An acoustic riff and muffled vocals begin one of the best tracks on School's Out. It says goodbye to the school and their sad feelings that accompany the departure and everyone can associate with, even if it isn't embraced as such. It might be worth listening to the album that helped define the term "teen anthem."

Grand Finale is the final track, an instrumental that at first sounds oddly like those backing tracks preset in keyboards. It's a bit like techno meets jazz and at the end; it turns into a mid 70's detective theme, then "pow!" it's over. Along with Gutter Cats…, this is a satirical track about the "West Side Story" stereotypes of troubled youth.

Either way you look at it, it's a clever and engaging concept album, and enough to reach the Top 10 smash in June, 1972. Irreverent and outrageous as ever, yet with a theatrical flair. For an album like that to stand the test of time for over three decades would be naïve.

Best Tracks: School's Out, Luney Tune, Alma Mater.

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Comments:Add a Comment 
August 28th 2005


yea i think i may have herd the schools out song on a back to school commercial (SCORE).

hey can anyone help me here i have a few ?s
why do the moderatirs delete reviews?
who the hell r the moderators?

August 28th 2005


Moderators are the people that were loyal members who obeyed the rules and were picked especially to handle the reviews and users and to make sure the rules are followed. They have the power to punish anyone for breaking these said rules.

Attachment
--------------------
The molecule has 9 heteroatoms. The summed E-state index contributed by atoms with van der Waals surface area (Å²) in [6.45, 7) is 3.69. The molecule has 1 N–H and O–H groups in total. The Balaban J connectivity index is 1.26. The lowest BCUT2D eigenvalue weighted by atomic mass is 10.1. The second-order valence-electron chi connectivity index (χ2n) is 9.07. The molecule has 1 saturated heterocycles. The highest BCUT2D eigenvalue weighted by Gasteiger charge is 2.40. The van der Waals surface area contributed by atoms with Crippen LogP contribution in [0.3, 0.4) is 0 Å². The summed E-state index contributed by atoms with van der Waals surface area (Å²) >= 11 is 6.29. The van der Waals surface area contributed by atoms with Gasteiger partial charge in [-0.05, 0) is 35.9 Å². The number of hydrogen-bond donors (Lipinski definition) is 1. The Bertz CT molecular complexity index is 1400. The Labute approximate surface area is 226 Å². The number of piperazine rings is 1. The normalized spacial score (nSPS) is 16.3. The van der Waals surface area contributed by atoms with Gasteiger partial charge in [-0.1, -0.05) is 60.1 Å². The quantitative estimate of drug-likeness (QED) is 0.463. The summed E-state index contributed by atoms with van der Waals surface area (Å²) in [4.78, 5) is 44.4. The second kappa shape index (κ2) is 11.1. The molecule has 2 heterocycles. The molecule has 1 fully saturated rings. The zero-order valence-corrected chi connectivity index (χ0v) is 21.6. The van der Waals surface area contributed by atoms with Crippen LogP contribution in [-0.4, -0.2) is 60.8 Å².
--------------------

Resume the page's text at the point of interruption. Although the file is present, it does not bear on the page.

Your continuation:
Your review was probably deleted because it broke on of the submission guidlines http://www.sputnikmusic.com/guidelines.phpThis Message Edited On 08.28.05

December 28th 2005


^ i completely agree

March 21st 2006


awesome review, although schools out is WAY overplayed, still somewhat of a guilty pleasure, AWESOME review

June 8th 2006


Schools out for the summer, Schools out for ever!

June 8th 2006


There's so much more to Alice Cooper than that song. But it's still a great one. And this album is great as well.

June 8th 2006


I was gonna go see Cooper in concert a few years back. I ended up not going for some reason...:upset:

Digging: Bill Callahan - Gold Record

December 14th 2007


School's out is an awesome guitar hero song yes?

March 7th 2013


Pretty old review.

Digging: Rush - Permanent Waves

Staff Reviewer
February 5th 2015


Album Rating: 3.5

Schoooool's out fo-eva

Digging: Gorillaz - Song Machine, Season One: Strange Timez

April 29th 2017


Album Rating: 3.5

My version of this album has a terrible mastering. These songs probably sounded killer live though

July 2nd 2017


Album Rating: 4.0

Album is better than a 3 to my taste. A start of a gradual shift towards more theatrical works. The album is artier than two previous harder-rocking LPs, but it's still great.

April 6th 2018


Album Rating: 4.5

Not as great as "Killer" and "Billion Dollar Babies" but an amazing album indeed.